It was after this that we got split up. Dino and Luca had some help with directions though, so everything was okay. Once again my hire car journey was uneventful, undramatic and completely legal. More’s the pity.
Our combined destination was the Byblos Art Hotel and I’m going to tease you with this one shot because I don’t want to spoil the main Huarya feature shoot we have coming your way. It was a lovely place and here you can see Rod and I discussing the trip whilst Dino levitated above us. It’s one of his chosen #SpeedhunterPowers.
Then, all too soon, it was over and we disbanded back at Venice. Now settled back into our own respective parts of the globe, all I’m left with is an overriding sense of passion. It’s easy to become clouded with masses of emotion and memory from such an intense trip, but that one sentiment seems to thread through the entire experience.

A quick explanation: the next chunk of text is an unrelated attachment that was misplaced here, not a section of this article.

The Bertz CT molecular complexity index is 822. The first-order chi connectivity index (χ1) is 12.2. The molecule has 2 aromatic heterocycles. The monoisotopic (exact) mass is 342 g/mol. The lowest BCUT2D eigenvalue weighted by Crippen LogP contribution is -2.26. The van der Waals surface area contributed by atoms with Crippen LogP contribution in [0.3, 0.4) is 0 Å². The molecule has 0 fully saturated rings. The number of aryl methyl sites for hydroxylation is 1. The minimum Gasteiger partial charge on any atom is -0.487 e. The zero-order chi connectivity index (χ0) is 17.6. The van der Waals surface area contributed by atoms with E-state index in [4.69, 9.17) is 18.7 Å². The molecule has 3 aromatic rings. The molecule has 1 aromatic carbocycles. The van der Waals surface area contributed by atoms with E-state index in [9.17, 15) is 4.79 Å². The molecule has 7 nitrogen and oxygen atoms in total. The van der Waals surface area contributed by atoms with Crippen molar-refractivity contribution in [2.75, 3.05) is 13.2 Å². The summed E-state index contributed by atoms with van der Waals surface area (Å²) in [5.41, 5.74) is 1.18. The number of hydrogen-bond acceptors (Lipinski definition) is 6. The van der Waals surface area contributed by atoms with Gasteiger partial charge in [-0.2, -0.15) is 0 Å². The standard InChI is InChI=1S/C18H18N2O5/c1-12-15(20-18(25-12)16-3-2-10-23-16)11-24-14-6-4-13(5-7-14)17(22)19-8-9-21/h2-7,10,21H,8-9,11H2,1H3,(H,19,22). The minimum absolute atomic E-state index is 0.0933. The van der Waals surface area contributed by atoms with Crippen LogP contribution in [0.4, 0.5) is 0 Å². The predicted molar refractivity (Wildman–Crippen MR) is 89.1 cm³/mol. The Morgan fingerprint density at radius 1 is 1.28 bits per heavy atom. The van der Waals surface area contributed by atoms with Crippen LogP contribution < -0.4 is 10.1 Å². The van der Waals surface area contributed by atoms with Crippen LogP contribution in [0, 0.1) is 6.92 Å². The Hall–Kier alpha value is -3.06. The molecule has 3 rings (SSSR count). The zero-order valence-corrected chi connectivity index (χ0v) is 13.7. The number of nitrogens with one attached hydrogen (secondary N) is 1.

This is what we do, this is Speedhunting.
Right, we may as well turn off the machines and close Speedhunters down right now – I don’t think it could get much better. Do you? Only joking, it does. Oh, how it does.